Although funded by multiple sources, HAS has a rather low level of inclusiveness of stakeholders. Representatives of the ministry, the sickness funds and the industry may take part in the meetings, but have no voting rights; only the expert clinicians, appointed by HAS, have the right to vote in the commission when the latter makes the final recommendation on the added medical value of the technology, which determines its likely price. HAS appears to be more open to stakeholders, in the case of patient associations accredited by the Council of State. This may be due to a greater awareness of the final binding impact of HAS assessments on the list of services covered by the insurances’ union (UNCAM) [14].

Methods of economic evaluation used

Turning to the methods of economic evaluation, the use of QALYs and cost-utility analysis (CUA) is consistent with the social values that underpin the whole technology assessment process in Beveridge systems. In the UK, there is a hard budget constraint and hence a concern about the opportunity cost, in the displacement of existing services, of adopting a new therapy. The use of CUA with an explicit decision-making threshold is best suited for taking account of the opportunity cost, since the threshold is intended to represent the value of the services that would be displaced. Also, consistent with the equity principle adhered to in the UK, all QALYs are valued the same irrespective of who receives them (with an exception for ‘end-of-life’ treatments) and the values in the favored instrument to estimate QALYs come from a survey of the general population [1517]. The process is also transparent and involves the participation of a number of stakeholder groups, consistent with the Anglo-American administrative tradition.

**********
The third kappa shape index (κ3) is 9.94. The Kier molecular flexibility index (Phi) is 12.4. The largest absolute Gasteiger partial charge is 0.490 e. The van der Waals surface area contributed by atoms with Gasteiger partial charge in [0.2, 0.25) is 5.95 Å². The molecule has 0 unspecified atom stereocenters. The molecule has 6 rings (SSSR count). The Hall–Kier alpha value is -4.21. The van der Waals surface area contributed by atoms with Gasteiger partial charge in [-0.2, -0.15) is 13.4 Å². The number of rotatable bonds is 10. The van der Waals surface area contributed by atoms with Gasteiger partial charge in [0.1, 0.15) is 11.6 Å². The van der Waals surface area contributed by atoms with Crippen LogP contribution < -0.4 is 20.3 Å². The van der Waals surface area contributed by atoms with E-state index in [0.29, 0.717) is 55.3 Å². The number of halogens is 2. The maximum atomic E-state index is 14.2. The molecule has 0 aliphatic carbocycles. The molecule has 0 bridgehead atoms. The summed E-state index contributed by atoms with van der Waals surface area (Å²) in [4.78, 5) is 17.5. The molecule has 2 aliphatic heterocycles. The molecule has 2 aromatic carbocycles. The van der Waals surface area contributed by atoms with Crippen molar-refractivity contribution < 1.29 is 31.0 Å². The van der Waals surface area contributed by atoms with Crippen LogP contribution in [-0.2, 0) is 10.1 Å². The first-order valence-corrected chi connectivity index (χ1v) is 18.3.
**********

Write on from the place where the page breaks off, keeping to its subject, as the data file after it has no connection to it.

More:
In contrast, in Germany, IQWiG explicitly rejects QALYs, as well as any form of comparative assessment across disease areas. The argument, which is also embedded in the dignity clause of article 1 of the German constitution, is that the equity principle embedded in QALYs, equal treatment of equals (‘horizontal equity’) is less important than positive discrimination across individuals and/or disease areas according to specific needs or other factors (i.e., unequal treatment of unequals, or ‘vertical equity’). However, horizontal equity still plays a major role and efficiency can be achieved within the same therapeutic area by estimating the ‘efficiency frontier’. Interventions that are not on the frontier are less desirable because they produce the same or less benefits at a higher cost than other existing interventions [18]. The efficiency frontier is defined within a single therapeutic area and thus does not allow comparisons across different disease areas. An important reason for focusing on a single therapeutic area is that Germany’s health care system is not bound to a fixed national budget and therefore should not consider funding priorities across therapeutic areas. In a nutshell, this approach takes existing interventions as the norm (efficient) and then judges new ones relative to it. It is very difficult and time-consuming to construct these efficiency frontiers for each relevant therapeutic area.